2Dark Review

2Dark Review: A Most Unfortunate Horror

  • Developer: Gloomywood Studio
  • Publisher: Bigben Interactive
  • Release Date: March 10, 2017
  • Platform: PlayStation 4 (Reviewed on PS4 Pro), Xbox One, PC
  • Playtime: Five hours
  • Acquisition: Publisher provided review copy

When someone thinks of horror they may conjure up thoughts of monsters or unstoppable killers. After all, in gaming entities such as zombies or men wielding swords while wearing triangular helmets are what people most associate the horror genre with. But like anything, horror can come in different forms – some of which are more personal.

For a parent, there’s nothing more horrifying than being unable to protect your child or losing them forever.  The new thriller 2Dark tries to bravely examine these topics, yet fails in the process.


New horror games are a common occurrence in the industry, but there’s something special about 2Dark. The creator of this new thriller is Frederick Raynal. Known for his quaffed hair, Frederick may be better recognized as the creator of Alone in the Dark. Despite this prestigious lineage, 2Dark never succeeds in following it.


Unlike other horror games, there’s a somewhat grounded premise in 2Dark, and what cultivates the atmosphere. The game follows a man named Smith after he loses his children in a sudden abduction. Down on his luck in the aptly named town of Gloomyditch, Smith has one thing that drives him: figuring out the mysteries of further child disappearances.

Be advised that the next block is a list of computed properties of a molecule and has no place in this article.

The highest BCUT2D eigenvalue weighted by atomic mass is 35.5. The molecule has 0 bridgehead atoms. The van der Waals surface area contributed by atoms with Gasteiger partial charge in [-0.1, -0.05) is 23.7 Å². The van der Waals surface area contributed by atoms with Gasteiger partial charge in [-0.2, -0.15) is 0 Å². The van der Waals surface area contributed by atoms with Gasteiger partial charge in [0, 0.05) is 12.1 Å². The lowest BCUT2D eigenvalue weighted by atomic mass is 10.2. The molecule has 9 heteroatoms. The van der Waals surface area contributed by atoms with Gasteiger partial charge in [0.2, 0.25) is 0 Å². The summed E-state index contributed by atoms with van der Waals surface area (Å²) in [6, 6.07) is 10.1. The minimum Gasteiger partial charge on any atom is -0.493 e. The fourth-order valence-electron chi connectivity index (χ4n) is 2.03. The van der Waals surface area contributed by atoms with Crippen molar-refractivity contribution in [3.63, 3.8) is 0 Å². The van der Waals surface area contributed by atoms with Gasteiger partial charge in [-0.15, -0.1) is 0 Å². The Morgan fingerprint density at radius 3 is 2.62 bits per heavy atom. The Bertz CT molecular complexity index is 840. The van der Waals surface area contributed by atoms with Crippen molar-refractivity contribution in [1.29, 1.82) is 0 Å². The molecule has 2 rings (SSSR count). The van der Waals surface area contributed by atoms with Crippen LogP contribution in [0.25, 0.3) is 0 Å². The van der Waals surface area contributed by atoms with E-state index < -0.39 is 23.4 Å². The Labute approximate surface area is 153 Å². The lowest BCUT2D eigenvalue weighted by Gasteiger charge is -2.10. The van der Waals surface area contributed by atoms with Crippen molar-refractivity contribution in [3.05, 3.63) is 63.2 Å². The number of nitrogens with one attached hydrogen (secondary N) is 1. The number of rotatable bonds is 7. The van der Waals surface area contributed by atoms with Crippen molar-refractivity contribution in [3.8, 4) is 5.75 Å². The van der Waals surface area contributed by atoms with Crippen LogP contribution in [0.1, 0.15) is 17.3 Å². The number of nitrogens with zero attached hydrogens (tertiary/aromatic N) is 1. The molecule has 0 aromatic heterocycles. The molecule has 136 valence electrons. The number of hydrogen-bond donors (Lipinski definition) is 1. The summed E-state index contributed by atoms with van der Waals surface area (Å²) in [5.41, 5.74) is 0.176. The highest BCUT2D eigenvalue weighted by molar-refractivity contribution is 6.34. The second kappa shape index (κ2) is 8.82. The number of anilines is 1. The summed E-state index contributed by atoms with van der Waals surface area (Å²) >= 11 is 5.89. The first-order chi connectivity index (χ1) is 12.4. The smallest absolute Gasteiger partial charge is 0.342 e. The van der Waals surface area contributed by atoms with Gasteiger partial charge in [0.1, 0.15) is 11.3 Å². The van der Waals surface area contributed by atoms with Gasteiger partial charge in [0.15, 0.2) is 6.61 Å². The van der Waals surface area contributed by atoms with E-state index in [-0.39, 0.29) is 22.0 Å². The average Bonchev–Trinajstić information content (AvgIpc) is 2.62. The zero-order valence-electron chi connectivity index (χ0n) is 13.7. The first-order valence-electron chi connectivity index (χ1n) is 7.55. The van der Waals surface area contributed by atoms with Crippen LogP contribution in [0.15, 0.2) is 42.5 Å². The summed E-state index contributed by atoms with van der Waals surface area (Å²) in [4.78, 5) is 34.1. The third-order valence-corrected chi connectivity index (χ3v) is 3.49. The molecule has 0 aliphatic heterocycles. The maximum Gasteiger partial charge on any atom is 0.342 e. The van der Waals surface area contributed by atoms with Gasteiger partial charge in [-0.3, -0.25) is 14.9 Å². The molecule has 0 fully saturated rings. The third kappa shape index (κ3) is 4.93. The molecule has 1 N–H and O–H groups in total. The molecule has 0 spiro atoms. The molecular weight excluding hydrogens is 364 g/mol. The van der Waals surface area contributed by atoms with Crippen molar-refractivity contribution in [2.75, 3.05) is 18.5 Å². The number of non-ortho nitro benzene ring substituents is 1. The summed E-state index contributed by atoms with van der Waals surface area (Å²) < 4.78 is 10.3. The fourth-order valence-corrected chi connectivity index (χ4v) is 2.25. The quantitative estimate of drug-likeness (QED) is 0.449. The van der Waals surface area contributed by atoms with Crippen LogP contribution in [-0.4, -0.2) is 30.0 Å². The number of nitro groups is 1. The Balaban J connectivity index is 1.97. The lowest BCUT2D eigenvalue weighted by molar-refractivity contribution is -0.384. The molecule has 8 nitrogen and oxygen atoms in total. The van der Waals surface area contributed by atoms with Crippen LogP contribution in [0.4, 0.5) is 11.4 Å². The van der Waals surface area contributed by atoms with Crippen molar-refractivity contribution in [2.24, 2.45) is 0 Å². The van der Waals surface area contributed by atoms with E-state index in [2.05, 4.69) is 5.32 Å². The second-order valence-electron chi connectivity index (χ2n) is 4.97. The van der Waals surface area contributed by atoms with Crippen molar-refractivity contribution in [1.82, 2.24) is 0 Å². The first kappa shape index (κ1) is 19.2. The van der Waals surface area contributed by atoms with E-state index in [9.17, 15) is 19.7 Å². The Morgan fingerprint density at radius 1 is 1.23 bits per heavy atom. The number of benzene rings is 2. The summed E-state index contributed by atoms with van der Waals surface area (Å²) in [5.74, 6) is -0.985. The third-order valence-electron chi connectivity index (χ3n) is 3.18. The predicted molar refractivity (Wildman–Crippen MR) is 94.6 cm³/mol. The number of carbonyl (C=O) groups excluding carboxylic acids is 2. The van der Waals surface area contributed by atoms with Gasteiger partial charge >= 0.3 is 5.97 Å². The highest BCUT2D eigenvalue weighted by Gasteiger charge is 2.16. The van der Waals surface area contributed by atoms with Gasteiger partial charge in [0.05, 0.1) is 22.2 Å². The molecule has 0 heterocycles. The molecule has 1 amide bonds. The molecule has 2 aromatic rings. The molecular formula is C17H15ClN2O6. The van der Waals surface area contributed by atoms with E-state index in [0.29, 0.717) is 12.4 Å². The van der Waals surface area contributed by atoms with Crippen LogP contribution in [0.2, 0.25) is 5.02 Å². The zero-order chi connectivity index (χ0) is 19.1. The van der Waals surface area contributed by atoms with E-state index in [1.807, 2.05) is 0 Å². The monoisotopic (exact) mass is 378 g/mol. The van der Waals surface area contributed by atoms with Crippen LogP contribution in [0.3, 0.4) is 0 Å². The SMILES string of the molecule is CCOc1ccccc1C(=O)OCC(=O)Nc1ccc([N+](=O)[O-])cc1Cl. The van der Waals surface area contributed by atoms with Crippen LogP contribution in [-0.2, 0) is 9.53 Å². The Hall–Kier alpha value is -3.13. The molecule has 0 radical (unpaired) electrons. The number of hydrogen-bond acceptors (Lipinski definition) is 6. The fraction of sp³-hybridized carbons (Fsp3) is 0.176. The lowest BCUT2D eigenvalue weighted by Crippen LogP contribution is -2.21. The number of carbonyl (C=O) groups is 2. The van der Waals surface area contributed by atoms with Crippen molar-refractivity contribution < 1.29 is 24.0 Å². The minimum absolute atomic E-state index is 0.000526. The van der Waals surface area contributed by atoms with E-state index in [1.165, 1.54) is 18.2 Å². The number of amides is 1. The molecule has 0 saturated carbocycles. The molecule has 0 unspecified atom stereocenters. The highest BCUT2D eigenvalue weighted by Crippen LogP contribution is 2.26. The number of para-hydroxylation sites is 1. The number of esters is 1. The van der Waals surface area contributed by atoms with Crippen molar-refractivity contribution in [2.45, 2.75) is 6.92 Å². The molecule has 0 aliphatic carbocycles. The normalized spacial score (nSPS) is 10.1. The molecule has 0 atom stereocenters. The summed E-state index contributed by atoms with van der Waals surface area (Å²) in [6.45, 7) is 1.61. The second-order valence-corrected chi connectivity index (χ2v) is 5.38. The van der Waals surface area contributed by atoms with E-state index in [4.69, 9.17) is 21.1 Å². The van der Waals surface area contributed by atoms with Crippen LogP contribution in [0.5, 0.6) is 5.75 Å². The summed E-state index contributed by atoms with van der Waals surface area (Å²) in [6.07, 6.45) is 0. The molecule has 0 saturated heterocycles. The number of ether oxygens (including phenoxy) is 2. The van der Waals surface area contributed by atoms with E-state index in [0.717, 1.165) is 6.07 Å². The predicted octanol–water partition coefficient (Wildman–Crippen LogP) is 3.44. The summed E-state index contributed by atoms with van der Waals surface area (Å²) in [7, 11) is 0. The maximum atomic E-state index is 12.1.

The newspaper for Smith’s slain wife and missing children.

On the surface the premise of 2Dark is interesting. Even if someone isn’t a parent, it’s easy to understand the pain someone may have after losing a child, and the simple motivation to save children in peril. Despite this, the game immediately has problems with the tone and execution of this theme, and the more traditional horror-like elements.


Rather than present child abductors/serial killers as the monsters they are, the game adds a sense of horrific whimsy to them. The abductors in the game range from clowns/circus folk, to masked individuals more akin to a B-movie villain. It’s understandable that developer Gloomywood didn’t want to create a game that mirrors reality since that could’ve brought the game down through a sense of depression or constant dread. The stylized art direction helps alleviate an uneasy sense of reality, which should’ve been enough as is.

However, coming across a serial killer clown forcing children dressed as animals to jump through a ring of fire is neither plausible nor believable. Instead, it comes off as comedic instead of sinister. Scenarios like those feel at odds with the tension 2Dark is trying to present. The game simply gets more contrived as it continues, and as such never resonates emotionally or dramatically.

A less than enjoyable circus trip

It would’ve been more horrifying to see a dead child or suspicious video equipment in a room and let one’s mind wander as to what occurred.  Instead, the overly stylized and comical scenarios presented feel odd for all the wrong reasons.

This is rather disappointing since it would’ve been incredible to see a game tackle untouchable subject matter, yet present it in a way that is both impactful and respectful. 2Dark never decides on what identity it wants. Is it a noir pulp tale with black horror? Or is it an emotional tale focusing on a broken man? This sadly is never figured out by Gloomywood.


It’s a shame the premise of 2Dark never catapults the experience since the base gameplay has moments where it shines. Players need to explore labyrinth environments in near darkness with only a flashlight or lighter for illumination.